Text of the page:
I have always loved creating, illustrating and crafting since I can remember. I enjoy using various mediums to express myself in art, and my current favorite is mixed media. I have presented mixed media in various forms, canvas art work, cards, and even sculpture for different causes that I am passionate about. I have also had the opportunity to illustrate for children books. My teaching style on Skillshare isn't at all technical, it's very loose ... See full profile

Class Ratings

Expectations Met?
    Exceeded!
  • 0%
  • Yes
  • 0%
  • Somewhat
  • 0%
  • Not really
  • 0%
Reviews Archive

In October 2018, we updated our review system to improve the way we collect feedback. Below are the reviews written before that update.

Why Join Skillshare?

Take award-winning Skillshare Original Classes

Each class has short lessons, hands-on projects

Your membership supports Skillshare teachers

Learn From Anywhere

Take classes on the go with the Skillshare app. Stream or download to watch on the plane, the subway, or wherever you learn best.

Transcripts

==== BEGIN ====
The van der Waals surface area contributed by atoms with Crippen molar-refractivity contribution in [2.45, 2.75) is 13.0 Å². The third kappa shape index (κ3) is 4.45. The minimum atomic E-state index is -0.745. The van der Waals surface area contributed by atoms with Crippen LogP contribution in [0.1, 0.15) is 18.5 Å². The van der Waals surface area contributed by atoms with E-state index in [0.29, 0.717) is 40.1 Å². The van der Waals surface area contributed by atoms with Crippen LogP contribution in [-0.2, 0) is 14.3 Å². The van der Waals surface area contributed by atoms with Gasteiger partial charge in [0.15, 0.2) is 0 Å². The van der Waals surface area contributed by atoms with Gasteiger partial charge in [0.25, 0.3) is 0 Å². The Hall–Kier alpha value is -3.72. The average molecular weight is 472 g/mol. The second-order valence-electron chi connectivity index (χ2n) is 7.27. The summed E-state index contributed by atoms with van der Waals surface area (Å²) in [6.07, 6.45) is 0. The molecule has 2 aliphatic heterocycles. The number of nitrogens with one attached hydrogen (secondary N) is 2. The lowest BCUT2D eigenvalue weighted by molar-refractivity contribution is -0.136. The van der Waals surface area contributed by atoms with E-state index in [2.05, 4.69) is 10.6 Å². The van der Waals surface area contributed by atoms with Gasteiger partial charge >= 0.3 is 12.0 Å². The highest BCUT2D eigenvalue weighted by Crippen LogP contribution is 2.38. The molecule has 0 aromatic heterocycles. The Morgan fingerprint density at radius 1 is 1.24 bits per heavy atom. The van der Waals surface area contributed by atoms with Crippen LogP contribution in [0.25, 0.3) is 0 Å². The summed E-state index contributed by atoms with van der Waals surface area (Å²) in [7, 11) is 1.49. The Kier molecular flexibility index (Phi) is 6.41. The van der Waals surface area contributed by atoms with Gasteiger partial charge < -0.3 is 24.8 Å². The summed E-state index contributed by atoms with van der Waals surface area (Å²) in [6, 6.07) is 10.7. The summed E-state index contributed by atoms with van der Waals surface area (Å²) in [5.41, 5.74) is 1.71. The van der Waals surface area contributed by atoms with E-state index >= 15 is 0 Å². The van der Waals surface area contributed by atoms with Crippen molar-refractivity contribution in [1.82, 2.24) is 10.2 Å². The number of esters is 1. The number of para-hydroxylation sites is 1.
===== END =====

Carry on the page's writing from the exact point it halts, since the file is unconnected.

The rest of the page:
1. Introduction to the class: Hi, guys. And welcome to my class. I'm so glad you've joined me today to learn about painting watercolor forests. My name is Rianna, and I'm looking for just sharing with you. What I've learned about P eating these beautiful. It is illustrative forests. Using watercolor. You will be learning a couple of techniques on how to layer, uh, watercolor and how to blend and create ah, scale of color. In creating your forest, you will create a couple of forests kind of like this. You can see that most of the images there were created using one color. The difference is that that one color was spread across very thinly from darkest to light to create many, many leers in this illustration. So I hope you join me and learning how to paint this image. I think it will be a lot of fun. Fall is coming up and winter so you can use this image very freely during the next two seasons. So join me on this magical journey of painting a beautiful watercolor. Fours. I'll see you guys soon 2. Supplies list: What you will need: Hi, guys. Thanks for joining me in this class. So excited about it. Let's start off with a few simple supplies that you will need Number one. You're going to need watercolor paper. You will need watercolor paper that works for you. That's a little bit heavier in terms of the weight this cans on Excel absorbs a lot of water sufficiently, I'd say, which is what you mean because we will be creating layers. So I would say any heavyweight picker doesn't matter. The brand. It's really up to you. Um, for example, the strike more here that I have. Stretton was great, but I don't like this. Waits to, um to light for me in the £90. I prefer heavier weights like See, definitely find heavyweight paper. If you have light, lighter weight paper, it's not a big deal, but I don't think the the pain will sit well as well in your painting. Next thing you'll need is watercolors, so I will be using the ones were Newton Payne's gray because I love this color. I think it's really pretty. I also have my tansy. Bambi can be tansy, correct, Cuban Cura Taqi said. I always say that wrong. Sorry, but, um, if you have this or any other watercolor with tons of colors, just choose one color you want to work with, because thes forests that we will be painting are monochromatic. And what monochromatic means is that it's just one color and but in different shades were yeah, basically different shades from lightest darkest. So that's what that's about. Okay, so what, Of course, in terms of brushes, you will need, uh, fine. A round brush. This is my Windsor Newton 111 and 2 to 2 around Cottman. These will be for creating the trees, this fluffy around brush. This is a little little Cornell self comfort. I used this one. It's a 14. I used this one for also painting and creating the trees as well. And sometimes I use a flat brush. So this is a cross smart, plain flat brush. So grab a couple brushes like these don't get hung up on the sizes too much or the specifics. But as long as you have a relatively large brush on a relatively small brush, you're good today. Also, don't forget water containers. I always have to one ference ing and another one first, like a secondary winds and then your watercolors. I have a ceramic palette here that I love to use. Works well for me. Whatever you have on hand. Plastic, ceramic, aluminum, it really doesn't matter. I don't stress about that. Just grab what you have and we're good to go. So coming up in the next video, we'll begins talking about the process and finding references, and we'll go forward from there. I will see you guys in the next video. 3. Find your inspiration: All right. So we have here Pinterest. I go into Pinterest to find references sometimes when I need some inspiration. So I would recommend that you take this time to go on to Pinterest and look up a couple of things to kind of inspire you on what you want to paint. So we are painting for us. So I went ahead and I typed misty forests and a couple of things came up. Um, I really like this images image right here. It's you can kind of see the layering of the forest behind. Also, this one here, you can definitely see layer layering in a monochromatic scale of it being darker and then a little lighter and lighter and lighter and so forth and so on. So I would just even this one here. This is really pretty. So I would just look up a couple of these things to understand layering of how trees look behind each one another. Uh, this is really pretty here, too. It just gives you a little idea. It also allows you to draw inspiration from pictures that you see like this is pretty very pretty. So that's what I would recommend you doing at this point? Um, because this will help you organized in your mind a little bit of how you see it for me. I don't use reference photos a lot. I just have an image in my mind, so I will technically just paint it out. So, um, even this this it's pretty here. Um, so that's what I do. But use, uh, reference if you want Teoh. If that helps, you definitely use it. Um, I would recommend you doing that if it helps you. And if not, you just want to play around with coming up with something yourself, then go for it. Don't be afraid. I want to click on this image. So this is some allergic. The painting, a couple of paintings that I've done with the watercolor. Um, you can see with the reflection the little line going across here and all the trees on the layering, and it's kind of nice. So here's a nice and when she couldn't kind of take a look at this. So now, after finding your inspiration, just getting some thoughts and ideas down, you know, even if you save these pens to your own profile, great and just draw inspiration from a And again, if you wanted to use one of these of the reference go for it. Um, the next video. We're going to talk a little bit about color theory and how toe get your colors going in the next video. 4. Color theory: learn about your color: Okay, guys, we are going to be talking a little bit about color theory and how to get a scale ingredient, which serves as your layering and kind of makes you understand a little bit more about the color. So with watercolor when you're painting, especially when you're painting things such as the layering of a forest and the misty nous of forest, like what we will be doing in this class, you'll notice that your very lightest colors are in your background, and as it comes closer and closer closer, the colors become darker. And then the very part of your foreground is the darkest color typically. So that's how watercolors essentially work. And that's how you get nice layering effects as well. What I have here is watercolor layout from the Paynes Grey that I had done earlier, and we're gonna repeat this. What I want you to understand is how to get ingredient of this and how to help you, um, do your forest as we go on. So let's begin. What I have here is just paper, watercolor paper. At this point, it's any watercolor paper. So long worry about about, and I have a palette I have a little I have a round brush. It's a little smaller than the larger round brush. This is modern out Royal in Lincoln Leg nickel. I don't know. Say these names, guys. Sorry, I see them a little incorrectly, but it's a size six and it's a round brush that's going to use to create, uh, this radiant. So you have your color, Um, like me If you have one in the watercolor in the tube, it scored a little on here. If you have this, you condone. Take it out or whatever color you decide to use and just have it on hand. We'll do two swatches so you can see how we can do this. So let me just pick a color from this one onto a blue. It's do that. This these don't officially have colors that I can understand. So this is like a bluey turquoise e ish type of clothing so well to both of these. All right, we always If you have a cake or a pan watercolor, you need to get it started by putting water into it. I'm softening that color. I'm getting it supple and ready to use. Okay? can see that. Nice color. Yes. All right. So I'm transferring on the palette, and I'm trying not to really get I wanted his concentrators as possible. So the more I kind of do this with my brush, the more concentrated color I'm getting, just gonna rinse. And I'll do the same for this after the fact. But let's start with this. So that's your concentrated color of this bluey turquoise. Okay, so have that Here. I'm going to just create a square, and you can see the brush is a little dry, actually quite dry, So I'm not. So you can kind of see the lines of the watercolor looks a little dryer because couldn't see that. That's the concentrated color of this. It's the most. The darkest tone of this blue. Is this color Okay, so good. Start off with that. I'm going to dip my brush into my water once I'm gonna dot the water down there. I'm just gonna grab a bit of the concentrated blue, and then I'm going to make the next square right by the side. I'm gonna take the color. I just mixed here. Put it here. Add a drop of water the's squares don't have to be perfect. Okay, I'm gonna take this color at it here. And a drop of color. Our drop of water. Excuse me. So dilated. Even more. There we go. We went out a drop of water just beneath that. Here, take this color. Put it on here. And I might be able to get one more shade lighter that if I take the last color, put it here and add one mortar up color. I think we can do this uneven lighter. I'm just okay. A lighter shade of blue. I want you sumo. So I think you can appreciate what just happened there. What I did is I started with the darkest color, the most concentrated, uh, layer, which is this. And as I went, I took the concentrate. Police that here added one drop of water, placed it there. I took a bit of the diluted color, added it here at a drop of water and put it down. And I went on and on, and you can see the color, the greedy int of the colors here from darkest to light. And this is one way of doing this. You There are other ways to do this. I find this is just the easiest way, and it's not too complicated cause you're just taking a bit and diluting it by one drop every time. So you get this nice, um, color ingredient for your color, so that's exactly what you're going to want to do. So I would suggest that you do this a couple of times. And as practice for yourself, it's good to do of colors. It's a good exercise for watercolor, so I would really recommend you doing this. Also, um, different colors. You know, Don't just use the color you're gonna use. Use a couple colors and do a ah, whole swatch of them running along your watercolor paper. It's, uh, it's a little therapeutic and fund, so I would have a highly recommend you doing it, Um, and let's talk a little bit about what we're learning here. When we start the watercolor forest, the background is going to be the lightest tone, so it's going to be in between these shades right here, these two or even three, and you're very, very, very background will be, like almost a light wash up this and then maybe mountains could be added with this. And but, you know, just in front of that and just in front of that, another set of fountains and then in front of that, um, a couple of trees further away, another set of trees. I'm just in front of these trees and then the darkest of your trees of most forefront trees . Or they're gonna be, you know, this main color, your darkest color. So this is essentially a monochromatic scale of one color, just shades of one color. So that's the idea. Okay, I'm gonna run through the pains ring so you can see the difference. Liquid watercolor are not liquid. I'm sorry to watercolor. That's it's not liquid, but it's Pacey works in a similar fashion. You don't have to work it too much. Kind of already done. It's job for being the most concentrated at this point. So I'm get picking up the Paynes grey as the darkest color Grange. I almost run. Just dab it right into the paste, not the water. Here we go. This is your deepest color there. Okay, so you see, for the Paynes Grey, Um I got a pretty good a spectrum of color here. I think that this is a good as it's gonna get in terms of six layers off color from darkest to lightest. There's possible it's possible that I could maybe stretch out some colors in here to get maybe some varying shades between maybe the first and second colors. But we'll leave that as as is for now. But I didn't use much paint, and I just kept washing it down. And that's what I created there. Do this exercise. It betters you. It makes you understand the color that you're using, and it will help you producing your artwork. So let's move on now to create our watercolor forests a step by step, using this method of understanding your layering and go form. There, I will see you guys in the next 5. Tree practice: OK in this video, I just wanted to quickly touch on the shape of trees and show you how to go about so back to this page here and to a little tree work when it is human. A little bit. Okay, So, evergreens, because this is what we're painting a number green forest. They're pretty simple. You're gonna take your color on your brush. And this is a smaller brush that I have here and your dress going, Teoh, make your trunk. Okay. It doesn't matter how thick earth in your trunk is, so let's make several trunks just dragging the brush down, okay? In a little more color on my paintbrush here, Okay? And then you're creating the bridges of these trees. So evergreens here there's a few. There's two main ways I would say you could do this. Um, let's start by making the branches point a little bit in this direction. So that's how your branches we're gonna be pointing upward. And this is very important here. When you're making these trees, you don't want too much of a heavy touch. You want a little bit of a lighter touch on your camp? Um, watercolor paper so you can see these are a little curved. I find the lines You could do them a little more straight pointed all the way. Kind of looks like a feather. I'm gonna add a little bit more of that peak on the top. I find that on the very top. It's very small. So I don't want to go all the way up there with that. So I would practice trees just like how I'm doing here so you can see how it is and get the hang of it. So we as you this. You know, as you go closer to the top, these branches get smaller and towards the bottom you can straighten out the branches. The other way to do this is if you have a trunk and then you go straight across with your color like that. Can I do another one? They start very small, light touch on the top. And you could even bring that down a little bit and have a gap between it to make it look more realistic and then kind of bring it right across like that. So the more you do this, the more in your hand will get better at doing getting used to making those small light strokes. And the more you press, you know, your strokes get thicker. You can see right, But the lighter you press tone, you get very fine strokes. Okay, so that's how you do a tree and just practice your strokes as well. Remember, light touch. You can get a very fine point Light touch. When you do darker touch, you're gonna pull it down and look how thick that line becomes. So keep that in mind when you're creating these trees. If you like thicker trees and you want the trunks that thick, I said, Go for it. There's no right or wrong way of making a dream just for purposes of this class. I want you to practice it and understand it. Um, I would say, though, stick to a little thinner of, ah, strong or or branches just because it looks a little bit more realistic. Because, remember, evergreens are made up of many branches, which are made up of many little needles, which are very, very small and fine. So the finest touch sometimes on this paper is better and just practice, practice your strokes practice going up and down practice going from side to side. This will hope you in creating your tree and, um, it will help you in creating it more lifelike and realistic. 6. Painting your forest: Alright, guys. So let's begin our painting. So we're gonna want to create our bath ground color. We're going to place down our lightest color or like a wash along this paper. So what I would recommend you doing for your washes using either your flat. Let me just show you one second here. Um, Flint, uh, paintbrush or you're really large. Round brush. OK, so Oh, this isn't aside. If you want to just dry your layers in between, use a little heat tool if you haven't. If not, use a blow dryer. And if you don't have a little drier than you were going to have to allow these in between layers to dry on their own, which might be a little frustrating if you're not patient. So just, um I guess organized how you want to go about that? Okay, so with my flat paintbrush, I'm picking up the lightest wash of color that I had created on my palette. I'm just gonna show you here, and I'm just adding a lot more water to it. I'm also gonna have this here so you can kind of see and I'm going to basically start painting, uh, layer of this color across here in the bottom. So this is my latest, I think. Just, uh, color of the Paynes Grey. Thank you. Can somewhat see that. And appreciate, um, that color difference. I'm leaving a little line and the in between to connect these two Crete horizon because this is the This is where your force is going to go on. This is the reflection. So it's almost like a lake, if you will. But I want a little, very thin white line for the horizon, just like that. Not too much. OK, so we're gonna let that dry or we're going to use a heat toe. So I'm going to use my heat with the heat old when it dries it, you can. You can appreciate the likeness off that wash. I think we're going to go on with the second color, which is this. I'm going to create mountains and whatever I create on top, I'm gonna also create on the bottom with a similar the shape that are used on the top, so you'll see what I mean. I'm gonna take my sitting in the second lightest color here. I think it's this should be the second line is color. All I did to my palate was just pulled down a drop of color from here and out of water. Okay, I am. I'm just with my flat bird. Just kind of go along and and I'm going to do the same for the bottom, keeping the similar type of shape. It doesn't have to be perfect, truthfully, like the exact mirror image. But it hopes, and again, I'm just keeping very thin her eyes in line just there. All right, so that's your second layer. That's like a misty mountain in the background. Perfect to drive that again. Now, I'm gonna take the third color. That's gonna be a little tricky. Get here. Pull down the color until I feel like I have a tone and I think this might be it. And for me, it's just about looking at it. But that's, you know, I got to know my color. So, like I was saying, the more you know your color, the easier it's gonna be for you to create these layers. All right, so we're gonna create a smaller bit of mountains just, you know, going kind of up and down. But We'll see what I come up with here. All right? It works. We'll kind of have to do it upside down here. Now it's a little tricky to do it upside down to get the mirror image, but take your time of it. It's not going anywhere. So you have time to play with it, okay? Just adding a little bit more color there. So I think you could start to appreciate the layers that were forming here. Oh, yes. Have your paper towel on hand if you need to dive for, get paying off of your brush, OK? Now, so far, I've used this flat, um, brush, which has worked really well, if you didn't have this, you couldn't do the same thing with your round a large brush. OK, so, um, we will implement this brush in a moment, however, so keep only your brushes on hand. I want this line in between there. I just wanted a little bit thinner. I'm just taking it, going across it, pulling it down a bit, and by pulling it down, you see, I'm creating another layer and pulling it up. That's how I'm getting the thinnest white line. And then I'm just going across here. That's okay that you know the mark from the dryer toe lighter. It's fine. That's all gonna blend as we create our trees. So we're gonna let this dry. Now we're going to start making our misty trees, So we're gonna take our a round brush, and I'm going to This is this should be dry. I'm going. Teoh put the water overtop my layers Maybe half of the way from each portion. So if this was ah, whole piece, I let's say its third. So this is one. This is two on this history. Okay, so this mid portion between here gonna kind of does it with some water. Then I'm gonna take the slightly the boat that maybe this fourth color in. So I'm gonna start getting that color going, and I'm grabbing the color and I'm take pulling it in in a mad you know, the waters. The brush rather is filled with water going to, and you want to make sure this layer is pretty wet, so I feel like it dried pretty quickly. I'm gonna take my flat brush, come in and do that again, and you're going to take your brush now, Maybe I could get a little closer and we're going Teoh, tap her brush along that horizon line. And again, I want my horizon Lane pretty close to the line. So I'm just went in there and I did it, so I'm just tapping my brush. It's full of the color. And when you do that, you start to get misty background trees. Uh, I'm kind of dabbing the two colors, but not too much, and I'm trying to keep it equal. So whatever I the amount of color that's spreading this way, I'm gonna want to keep that concentration of color on the bottom as well in hopes that it spreads in a similar fashion. And the more water you have on your brush, it's fine, the better I'm gonna attempt to. I don't the white stark line. You don't need it too much. Gonna blend it in a little bit. That line should be released then I think I don't like that it was so thick, but that's OK. So you concede it's already formulating Uh uh, creating. I mean the very back layer like trees, which is really, um, it's really looked at the effect. It's like Misty, so that's why you want happening with this layer. So I've allowed her to dry a bit, but there's still a little wet, which is fine. I'm going to go in with the same type of color again, this one and this one, and start greeting trees. Now start with this by in creating a couple more background trees, and then we'll move into the darker colors. So again I'm taking my palate. I'm using a small brush. At this point, I'm pulling down the color. This is the common to to to there's also a common 111 This also is smaller, and I think I want to create more a couple more misty trees before I go into the thick, actually detailed trees, someone a dab, some water across my horizon like my lake area. And then I'm going to dam the same color, the same thing. I'm gonna do the same thing. And honestly, if it leaves that kind of mark like like that as you're leaving your as your blending that it looks like trees, A swells. It's kind of cool, and you can flip your paper and do the same thing this way, but I have a little bit more cold water on the bottom, so it's a little more muted. But that's OK. Okay, Now I'm gonna take my brush and because this is what I'm just stabbing, it will create a slightly darker layer in front of these first or second trees. And remember, whatever you do on the top, follow through with it on the bottom. They can see these trees a little bit darker. It's very nice. - I'm just dragging my brush along here. Agree? All right, we're gonna let this drawing, but this but we're gonna and the details of the tree trees are I'm going to take my brush and again lined by my horizon with water, you can see the color spread. It's OK. Gonna get a pretty concentrated color of the This pain is great and I want to start very lightly drawing in some peaked areas of treats like trucks. Couldn't see if you can. I kind of see that and you'll be very light handed here, barely touching the paper, cause at this point, these trees are in the background and they're pretty small and you're going to do that along the entire painting. I just want my brush a little bit more. So, um, it started getting a little fuzzy, but yeah, And the paper here is not that dry. So it spreads the line, which was fine, because it just looks like a tree that has some very fluffy or little branches that are coming out now. You can create these trees even in the background, a little taller. Don't be afraid to go in and do that. I'm just gonna bring a couple down here, follow the ones that I have here so you can start to see the forest is forming. We're gonna allow this to fully drawing or dry a little bit, actually. Okay, I'm gonna go in with my common 111 a round brush. And I'm going to start creating the branches for these trees and on one doing is adding a little, very lightly little branches coming out from the center. And if the brush strokes begin to become thick and clumpy, that's okay. Wash your brush out and do it again. But you don't to race anything. Just leave it as is, you know, and similar to the bottom. The bottom doesn't have to be to 22 details. I mean, because it's technically like a lake and you're seeing the reflection. But it does look pretty, you know when you do it. So at this point, that's basically what you're doing is, um, creating the top in the bottom tree, reflect and the top and in the reflection, the reflection were, If it's too dark, we're going to wash it out a little bit more after the fact. But, um, don't get hung up on that. Just create your trees and watch it form organically. Watch your little forest come to life. It's so cool to see little trees just popping up. As you put, make a little lines come together. You create this image and I'm going back into my water every so often, and I am giving my brush more water and more color and moving forward, and a lot of times I'm stopping the branches halfway because I can still come in with a darker color and create more trees in front of that. That's most likely what I'm gonna do a little dark. And if you find that you have too much water on your paintbrush. Dip it away on your paper towel just to get get it off and continue so you can see how this is turning out. And this is the type of painting that you'll sit down and just take your time and enjoy the process. And if you feel like you mess up, start again. Because all this takes practice and it takes time until learn new techniques. So don't get frustrated with yourself. Frustration is not gonna allow yourself to be free. Allow yourself to lose control a little bit. We're not really in control of much in this life, so art and painting is such a nice way to understand that concept so you can begin to see everything forming, and it looks pretty cool. So, uh, if you are doing this in a step by step, process for yourself. You took a break and you wanted to share the image. Please do so so I can critique in. And if you want some ideas or thoughts, I'm more than happy to do that for you if you want. Honestly, I trust that most people's our journeys is that itself? It's a journey. So, you know, I I don't bill. There's much critiquing to do with work. There's more A Z more than it's just sharing your work. So share your work. I'd love to see in love to comment and encourage you so you can see the bottom of a more haphazard a little bit at the bottom or the reflection. The branches point the opposite way, and the key here is just late touch a light touch. Not too much that that tree got a little dark. We'll have to go back in and we'll wash that out. But that's not a big deal. The color is getting a touch darker Here. Took, um, just be as consistent with your symmetry here, cause you kind of want to just have it somewhat matching so it doesn't look all over the place. I'm getting crisscrossing here and have kind of doing a little crisscross action with my brush. That's okay again. It's the reflection. Okay, this Chris car, that's what I was talking about here. Okay, Okay, great. So I'm gonna grab my round brush. It has water on it, and I'm just gonna lend out a little bit my lower water line because I don't want it to defined. Great. Now I'm getting my darkest color over the very, very front of some of the trees that I'll be adding here we'll add the trunk, added this way and this way, and because the bottom was what it'll spread wet on wet technique and very lightly come in and I'll create my trees. Not all trees have all of the leaves. Just remember. So even if he just wanted to take it across, it can as well. We're open trees, and I'm gonna try that down here. I'm gonna do this. So I'm picking a couple areas where I want a secret tree. A darker tree, I should say, Don't thicker. Darker, um, in a line. So again, this is all about layering, clearing glaringly and it takes time. But when you're done with it, the effect is so cool, you know? So don't give up. Stay on the course. Keep it going. You got this? You really dio let me dry this out a little bit. Okay? I'm gonna pass my brush along the reflection. It's a little wet Just a little bit. My people tell and damn it a little. Right on there. You have a misty forest painting in one color 7. Additional thoughts for your painting: Now that you have your painting finished, what can you do with it? There's a lot of things, actually. Even cut this down and frame them. You can actually let her over top of this. You've been scanned it in and do digital hand lettering. If you wanted to do that, um, you can actually fold your paper in half and do it on that and create a card of it out of it. Um, you can embellish it a little bit more and I'll show you what I mean. Here's a piece that I did before. It's the same type of color, the Paynes grey. But you see, the difference is I didn't use initial wash on the back. It's a little bit darker. This looks a little touch lighter. I can always go back to this and continue to add darker, darker trees. Kind of like this, um, but when they're it's lighter like this, you could embellish it by doing a few things. So, um, or you can leave it like this and have this free type of painting. I did a piece which I'll show you guys or flashing on the screen so you can see where it has You can see this round ring and a couple of of little leaves, and that's the way you gonna embellish it a little bit more, which looks pretty cool. I really liked how that turned out. So getting back to this now what we can dio just you know, is how I did that if you wanted to do that is I took my It's a plastic. So look up and you can make a mark around this, which, with a pencil confined pencil when a center it and you can see the outline around it. Then I took, I think cool, eager, Seeing this is a speedball Inc I also have the Higgins thank and India. And there's tons of ink. Really, Just if you having you can do with in court, you can use Blackwater color actually as well, and I use a very fine brush. And I just went around the circle kind of like swings added some leaves with some green, uh, water cooler. So I'm going to show you guys now, and at this point, you be free with how you do this. So and then I'm going to use a sappy type of green. Maybe you like this and dot little areas around it to create leads and not really thinking too hard about where placing them. I'm just evenly distributing them as best as I can around the image. And then that just adds another would see type of element to your drawing for your paintings, and you can see that looks kind of cool. So that's something you can do by embellishing, Um, and there's so much more that you can do. But I just wanted to give you the example, and if you don't want to do that, you can leave it as is this plane, as it was before, like this. It's perfectly fine. Do whatever you want to do but have fun doing it. And I hope this class was informative and helpful. And I hope you learn something new on how to paint a really cool forest, and you've been changing the colors. Fall is basically around the corner of North, so it's a nice painting to do at this time. So, please, when you go ahead and do it, share it with me. I love to see share with me your progress and tag me on instagram. I'll leave the my handle up on the screen. Um and I'd like to feature your work on my instagram stories. I do that. So please take advantage. And do you have? And this is your final product. Either this or this. Whatever you want to do, it's really that's up to you. But I hope you have fun painting. 8. Conclusion: Alright guys. So I hope you've learned a couple of techniques on how to create trees on how to create layers and watercolor and a radiant scale of learning your colors. I hope it was helpful. And I hope you keep Continue to practice these things and learn as you go on in your artwork. Um, for the class project, I would like if you guys can share with me some of your work, that would be great. I always love to see your work, even if it's in portions. Like if you want to share a couple of trees or maybe a background the mountain Or maybe not the full image or something that you've done creatively with it. Share it with me. I love to see Definitely follow me on instagram Recreation by Rianna. I do like to take a lot of work from my students and tagged them in an instagram story and feature you for 24 hours. I think it's a lot of fun and I love to share and support other people. So please do that. Um, I look forward into seeing your work. I'm so thankful that you joined along with me on this journey. Let's continue to learn together and grow together. Hi, guys.